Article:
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An estimated 4.5% of the US population identifies as LGBTQ+, and significant health disparities exist due to discrimination. Despite high prevalence, there is limited training in medical schools in LGBTQ+ healthcare. To address this educational gap, a curriculum, which was previously piloted with volunteer students (N=29), was integrated into the second year clinical skills course in order to increase knowledge of LGBTQ+ health issues and improve comfort with taking an inclusive sexual history. This study examines the impact of the now mandatory curriculum on the students’ knowledge, attitude, and perspective regarding the LGBTQ+ population.
The required curriculum included implicit bias testing, one hour lecture, standardized patient encounters with feedback, and a debrief session with faculty. Medical students participating in this experience were recruited for an evaluation of the program via voluntary survey. Data were collected anonymously via surveys pre- and post-curriculum, and participants were assigned a unique identifier to measure the individual effect. Demographic data including year of training, age, race/ethnicity, gender identity, and sexual orientation were collected. Student comfort discussing sexual orientation and gender identity and perceived preparation for taking an inclusive sexual history and providing care for LGBTQ+ patients was assessed via Likert scale (scale 1 [strongly disagree] through 5 [strongly agree]). Additional data were collected on student’s perception of the curriculum meeting learning objectives such as learning strategies for creating a safe space and understanding the spectra of gender identity and sexual orientation. Descriptive feedback was also collected on the educational intervention. This data was subsequently analyzed using SPSS version 24. This project was approved by the institutional IRB and was supported by a grant through the University of Oklahoma College of Medicine Academy of Teaching Scholars.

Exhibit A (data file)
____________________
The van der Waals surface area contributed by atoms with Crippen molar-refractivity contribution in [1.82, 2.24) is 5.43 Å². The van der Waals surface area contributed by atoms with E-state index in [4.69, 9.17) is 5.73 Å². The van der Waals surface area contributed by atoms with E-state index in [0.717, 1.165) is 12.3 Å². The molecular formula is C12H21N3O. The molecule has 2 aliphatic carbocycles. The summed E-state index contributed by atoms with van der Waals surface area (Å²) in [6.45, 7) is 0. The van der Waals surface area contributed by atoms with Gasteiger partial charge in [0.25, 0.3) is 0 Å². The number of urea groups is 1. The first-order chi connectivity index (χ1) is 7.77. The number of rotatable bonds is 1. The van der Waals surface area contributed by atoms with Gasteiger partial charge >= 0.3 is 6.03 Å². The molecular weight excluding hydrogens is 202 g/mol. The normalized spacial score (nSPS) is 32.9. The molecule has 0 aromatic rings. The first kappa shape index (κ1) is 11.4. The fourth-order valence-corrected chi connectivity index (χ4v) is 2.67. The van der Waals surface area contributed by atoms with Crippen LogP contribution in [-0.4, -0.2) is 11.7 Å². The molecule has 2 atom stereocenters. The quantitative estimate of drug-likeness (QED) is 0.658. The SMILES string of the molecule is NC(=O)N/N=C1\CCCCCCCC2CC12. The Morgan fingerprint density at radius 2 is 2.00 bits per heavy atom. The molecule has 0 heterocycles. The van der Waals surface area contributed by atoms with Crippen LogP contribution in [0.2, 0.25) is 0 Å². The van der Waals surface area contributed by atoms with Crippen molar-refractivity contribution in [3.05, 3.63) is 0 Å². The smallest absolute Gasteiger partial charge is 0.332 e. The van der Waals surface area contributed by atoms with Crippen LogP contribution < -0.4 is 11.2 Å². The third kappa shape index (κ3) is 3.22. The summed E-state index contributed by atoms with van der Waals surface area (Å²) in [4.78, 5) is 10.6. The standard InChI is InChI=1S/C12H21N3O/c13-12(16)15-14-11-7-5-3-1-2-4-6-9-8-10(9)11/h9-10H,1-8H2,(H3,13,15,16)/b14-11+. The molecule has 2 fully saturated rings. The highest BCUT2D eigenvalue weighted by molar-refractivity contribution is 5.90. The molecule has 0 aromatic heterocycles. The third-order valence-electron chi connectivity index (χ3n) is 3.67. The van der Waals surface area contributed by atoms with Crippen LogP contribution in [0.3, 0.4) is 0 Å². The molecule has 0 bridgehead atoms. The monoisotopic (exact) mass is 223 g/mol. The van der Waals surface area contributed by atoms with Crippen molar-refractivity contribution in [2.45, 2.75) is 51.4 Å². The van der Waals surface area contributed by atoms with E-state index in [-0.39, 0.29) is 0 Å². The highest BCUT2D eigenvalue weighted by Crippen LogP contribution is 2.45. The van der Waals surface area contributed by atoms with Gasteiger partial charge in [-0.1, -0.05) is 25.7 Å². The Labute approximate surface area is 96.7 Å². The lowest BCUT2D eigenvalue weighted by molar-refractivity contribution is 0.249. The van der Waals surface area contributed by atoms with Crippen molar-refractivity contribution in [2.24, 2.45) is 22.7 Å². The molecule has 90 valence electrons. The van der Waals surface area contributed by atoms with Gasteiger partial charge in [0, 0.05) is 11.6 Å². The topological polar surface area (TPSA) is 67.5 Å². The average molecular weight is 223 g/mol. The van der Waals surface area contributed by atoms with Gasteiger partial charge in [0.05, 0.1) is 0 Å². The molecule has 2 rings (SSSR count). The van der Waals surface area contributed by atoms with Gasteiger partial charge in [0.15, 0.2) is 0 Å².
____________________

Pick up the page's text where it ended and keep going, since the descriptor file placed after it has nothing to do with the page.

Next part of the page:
78 second year medical students completed both pre- and post-surveys. Statistical improvements in student scores post-curriculum were observed with all p-values <0.001 including comfort in: discussing sexual orientation (pre 3.47, post 4.26), discussing gender identity (pre 3.22, post 4.23), and collecting an inclusive sexual history (pre 2.92, post 4.21). Students felt that the learning goals and objectives were met, with mean scores for each objective greater than 4.0. Students reported a high overall satisfaction with the curriculum (mean 4.42, SD 0.57).
This now mandatory curriculum successfully improved student comfort levels in collecting an inclusive sexual history, and there was high student satisfaction with the curriculum.
Sources of Support
This project was supported by a grant through the University of Oklahoma College of Medicine Academy of Teaching Scholars.